After Many Springs is the title of a Thomas Hart Benton painting that evokes nostalgia for a fertile, creative time gone by. This bold new book--taking the name of this work by Benton--examines the intersections between Regionalist and Modernist paintings, photography, and film during the Great Depression, a period when the two approaches to art making were perhaps at their zenith.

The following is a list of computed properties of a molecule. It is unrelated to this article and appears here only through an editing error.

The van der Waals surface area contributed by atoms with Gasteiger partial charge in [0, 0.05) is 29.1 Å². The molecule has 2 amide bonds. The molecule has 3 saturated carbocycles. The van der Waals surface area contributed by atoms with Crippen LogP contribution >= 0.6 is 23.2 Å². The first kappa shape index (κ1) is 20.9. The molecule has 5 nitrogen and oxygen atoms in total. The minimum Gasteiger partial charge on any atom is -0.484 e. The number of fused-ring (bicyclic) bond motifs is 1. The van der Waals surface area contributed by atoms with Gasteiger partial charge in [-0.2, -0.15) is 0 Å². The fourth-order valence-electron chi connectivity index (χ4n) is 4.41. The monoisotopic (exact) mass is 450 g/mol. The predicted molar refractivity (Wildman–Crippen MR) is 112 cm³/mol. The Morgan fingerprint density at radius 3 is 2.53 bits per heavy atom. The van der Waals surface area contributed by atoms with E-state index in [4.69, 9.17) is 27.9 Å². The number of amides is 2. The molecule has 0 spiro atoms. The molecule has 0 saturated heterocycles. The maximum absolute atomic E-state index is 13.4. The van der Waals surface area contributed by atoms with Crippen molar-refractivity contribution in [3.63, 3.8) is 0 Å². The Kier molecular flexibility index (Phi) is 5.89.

It is commonly believed that Regionalist artists Benton, John Steuart Curry, and Grant Wood reacted to the economic and social devastation of their era by harking back in tranquil bucolic paintings to a departed utopia. However, this volume compares their work to that of photographers such as Dorothea Lange and Ben Shahn and filmmakers such as Josef von Sternberg-all of whom documented the desolation of the Depression-and finds surprising commonalities. The book also notes intriguing connections between Regionalist artists and Modernists Jackson Pollock and Philip Guston, countering prevailing assumptions that Regionalism was an anathema to these New York School painters and showing their shared fascination with the Midwest.